2,258 reputation
1327
bio website math.berkeley.edu/~sramesh
location Berkeley, CA
age 29
visits member for 4 years, 8 months
seen Oct 19 at 23:59
I am a graduate student in the Logic program at Berkeley, broadly interested in categorical logic and foundations of mathematics, as well as in applications of category theory to the semantics of programming languages.

Aug
28
comment Brouwer fixed points via flow
For what it's worth, the Hirsch/Kellog-style proof of the Brouwer fixed point theorem turns out to be along the lines I was ultimately hoping for (but, of course, different enough from what I asked about to actually work).
Aug
26
comment Rationale behind an requirement on Turing machines
Heh, good point. Though we might also consider more sophisticated prefix-free encodings, the simplest is to reserve an "Ok, we're done" character, and that's basically the role the blank symbol plays.
Aug
26
comment Rationale behind an requirement on Turing machines
One might note that the proposed machine is Turing-complete using any computable prefix-free encoding of the natural numbers.
Aug
26
comment Brouwer fixed points via flow
Alas, this needn't work even in two dimensions, I realize: Take $B$ to be the complex numbers of at most unit magnitude, and consider $f(x) = (1 + \frac{1}{2}e^{i \pi |x|^2}) x$, which smoothly maps $B$ into itself. The unique fixed point of this is at the origin, but I believe the limiting behavior of the flow starting anywhere on the boundary will be to cycle around the circle of squared radius $1/2$. Alas. Well, I'll leave this question here and perhaps someone still will have a good story to tell about conditions under which we should expect this approach to work.
Aug
26
comment Brouwer fixed points via flow
@Vidit: Yes, and also the uniqueness. Thus, any solutions defined on an open interval around 0 are compatible, and there is at least one, so we can join them all together and obtain a (unique) solution defined on a maximum open interval around 0 (not necessarily the entire real line), just as claimed, no?
Aug
26
comment Brouwer fixed points via flow
@Christian: With the correction, the differential equation becomes $x'(t) = f(x(t)) - x(t) = -2x(t)$ with $x(0) = p$, which has unique solution $x(t) = e^{-2t}p$. The limiting value of this for large $t$ will be $0$, which is a fixed point of $f$.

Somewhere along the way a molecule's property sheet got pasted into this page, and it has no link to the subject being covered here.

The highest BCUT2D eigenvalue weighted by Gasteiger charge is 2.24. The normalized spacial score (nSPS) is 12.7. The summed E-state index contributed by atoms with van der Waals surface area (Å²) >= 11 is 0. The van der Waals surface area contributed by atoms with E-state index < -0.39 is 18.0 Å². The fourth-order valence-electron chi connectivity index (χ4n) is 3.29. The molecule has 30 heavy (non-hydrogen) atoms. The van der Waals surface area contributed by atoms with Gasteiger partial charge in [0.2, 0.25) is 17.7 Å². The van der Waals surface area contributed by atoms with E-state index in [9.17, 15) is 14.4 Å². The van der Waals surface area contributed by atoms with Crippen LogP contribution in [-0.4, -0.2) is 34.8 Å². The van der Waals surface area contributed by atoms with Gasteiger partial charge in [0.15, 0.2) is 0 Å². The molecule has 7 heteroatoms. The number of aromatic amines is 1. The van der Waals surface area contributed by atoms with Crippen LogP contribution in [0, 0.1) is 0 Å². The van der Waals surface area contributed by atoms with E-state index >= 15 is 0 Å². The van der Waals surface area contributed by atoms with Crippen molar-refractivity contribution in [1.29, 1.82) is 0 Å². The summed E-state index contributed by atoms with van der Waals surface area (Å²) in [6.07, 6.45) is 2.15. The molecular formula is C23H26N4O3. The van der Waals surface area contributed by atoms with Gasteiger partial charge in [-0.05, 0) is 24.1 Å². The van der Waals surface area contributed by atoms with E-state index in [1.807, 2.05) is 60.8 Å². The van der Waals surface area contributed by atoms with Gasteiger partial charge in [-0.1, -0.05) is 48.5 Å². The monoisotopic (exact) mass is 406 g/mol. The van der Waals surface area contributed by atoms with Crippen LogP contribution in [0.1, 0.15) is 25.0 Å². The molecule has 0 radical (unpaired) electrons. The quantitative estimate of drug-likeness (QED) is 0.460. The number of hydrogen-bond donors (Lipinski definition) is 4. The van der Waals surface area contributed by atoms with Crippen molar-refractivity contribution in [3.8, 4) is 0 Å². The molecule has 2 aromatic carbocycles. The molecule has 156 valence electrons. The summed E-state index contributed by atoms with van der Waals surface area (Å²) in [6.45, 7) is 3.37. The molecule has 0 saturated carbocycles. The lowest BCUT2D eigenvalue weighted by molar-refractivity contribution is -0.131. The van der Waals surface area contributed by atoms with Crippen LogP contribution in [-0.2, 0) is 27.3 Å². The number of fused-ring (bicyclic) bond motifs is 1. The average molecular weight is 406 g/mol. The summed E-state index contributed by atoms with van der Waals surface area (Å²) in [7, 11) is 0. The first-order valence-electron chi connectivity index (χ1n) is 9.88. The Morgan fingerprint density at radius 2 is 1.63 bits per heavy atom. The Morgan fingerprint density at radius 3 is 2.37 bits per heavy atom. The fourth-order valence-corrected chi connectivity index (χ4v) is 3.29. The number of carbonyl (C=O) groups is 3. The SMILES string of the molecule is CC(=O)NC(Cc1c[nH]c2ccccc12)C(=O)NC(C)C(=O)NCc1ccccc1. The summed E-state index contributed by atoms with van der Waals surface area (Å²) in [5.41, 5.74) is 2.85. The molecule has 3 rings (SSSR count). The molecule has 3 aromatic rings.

Aug
26
comment Brouwer fixed points via flow
@Christian: $f(x) = 2x$ will not be a map from $B$ to $B$, unless the ball $B$ consists solely of the zero point.
Jul
23
comment Reconstructing the argument that yields Graham's number
@TimothyChow: The upper bound given in the paper is $f^7(12)$ where $f(n) = 2 \mathbin{\uparrow}^{n} 3$. That seems to me about exactly as easy to specify as Graham's number $f^{64}(4)$ where $f(n) = 3 \mathbin{\uparrow}^{n} 3$, so I don't know why the latter ever came up. Perhaps Graham actually tried to outline to Gardner the argument for the upper bound, and found it simpler with the weaker bound.
Jun
22
comment Additivity of asymptotic density of periodic sets
Ah, nice. Here's a followup question I'm also interested in, which you will perhaps resolve with just as much ease: Suppose now we consider an increasing series of subsets $A_0 \subseteq A_1 \subseteq A_2 \subseteq ...$ of the integers, where each of these is not merely periodic but in fact of the form "Any multiple of a member of F", for some finite set F. Can the density of their union still fail to match the supremum of their individual densities?
May
14
comment Commuting limits in relating the harmonic series to coprimality densities
Oh, very nice, thank you. This does settle the question about the existence of the general limit, but, alas, this argument requires that we already know $\prod_{p}(1 - 1/p) = 0$, while my motivating hope remains that there is some way to noncircularly derive this fact from $\prod_{p}(1 - 1/p) = \lim_{q \to \infty} \lim_{n \to \infty} f(n, q)^{-1}$ and $\lim_{n \to \infty}\lim_{q \to \infty} f(n, q)^{-1} = 0$.